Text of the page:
Screenshots failed to save again! 'K' is the right button to press, isn't it? I blame Hun Spies...
Sgt. Graham A. Campbell, No. 20 Squadron R.F.C, St. Omer, France.
20th - 21st January, 1916.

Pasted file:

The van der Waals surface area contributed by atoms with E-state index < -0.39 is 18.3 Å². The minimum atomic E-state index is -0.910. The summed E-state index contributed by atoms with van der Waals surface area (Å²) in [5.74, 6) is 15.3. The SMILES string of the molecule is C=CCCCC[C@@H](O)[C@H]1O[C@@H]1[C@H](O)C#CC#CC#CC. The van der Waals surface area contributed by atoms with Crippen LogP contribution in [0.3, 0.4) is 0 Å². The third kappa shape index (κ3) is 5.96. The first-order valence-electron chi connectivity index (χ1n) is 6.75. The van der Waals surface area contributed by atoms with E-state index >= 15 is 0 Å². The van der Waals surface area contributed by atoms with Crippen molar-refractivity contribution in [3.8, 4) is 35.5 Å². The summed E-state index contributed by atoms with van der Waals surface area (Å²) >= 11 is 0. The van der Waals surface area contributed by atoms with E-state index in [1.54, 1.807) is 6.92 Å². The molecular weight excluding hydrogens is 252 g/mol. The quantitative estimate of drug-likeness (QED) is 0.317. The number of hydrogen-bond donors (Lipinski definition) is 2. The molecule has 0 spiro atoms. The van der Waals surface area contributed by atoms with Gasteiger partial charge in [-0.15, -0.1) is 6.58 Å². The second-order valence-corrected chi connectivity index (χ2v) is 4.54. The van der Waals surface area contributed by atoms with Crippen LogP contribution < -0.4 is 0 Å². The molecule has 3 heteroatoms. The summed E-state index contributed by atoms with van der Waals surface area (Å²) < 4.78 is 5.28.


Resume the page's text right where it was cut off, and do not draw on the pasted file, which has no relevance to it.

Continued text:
I awoke late in the day to the droning of ‘A’ flight’s engines, as they took off for the morning patrol. ‘B’ Flight had been scheduled for an afternoon reconnaissance photoshoot. Rather than heading again to the Vincent, I decided to mill around the aerodrome, idly chatting with Ack-Emmas and pilots of No. 12 RFC - the other squadron based with us at St. Omer. No. 12 were on B.E’s and had suffered at the hands of the Fokker Eindecker - which, as we are quickly learning from No. 12 and ‘A’ Flight, are the scourge of our machines. At around Noon I bumped into Switch-off, who, to our happiness, has brightened up since his bout of homesickness in Netheravon. He beamed at me from above his crimson scarf, which now never left his neck (apparently he will even sleep wearing it, unless Jacky-Boy is having me on!) and begun to blurt out details of his first sortie to the lines. “Oh, Graham! It was extraordinary! Mud for miles and miles!”. I smiled, and nodded. “Yes, it’s quite the sight” I responded, feeling a strange sense of pity at the youngster’s enthusiasm, as for a brief moment the image of a burning Aviatik flashed into my mind. Absent-mindedly I allowed Switch-off to continue his creeping barrage of recollections, merely smiling and nodding automatically at the end of his sentences. Finally, the lad blurted out something about a “Letter to Mother” and merrily skipped away towards the Officers’ Mess. I breathed out heavily, and checked my watch. 14:30. Time to prepare for our flight.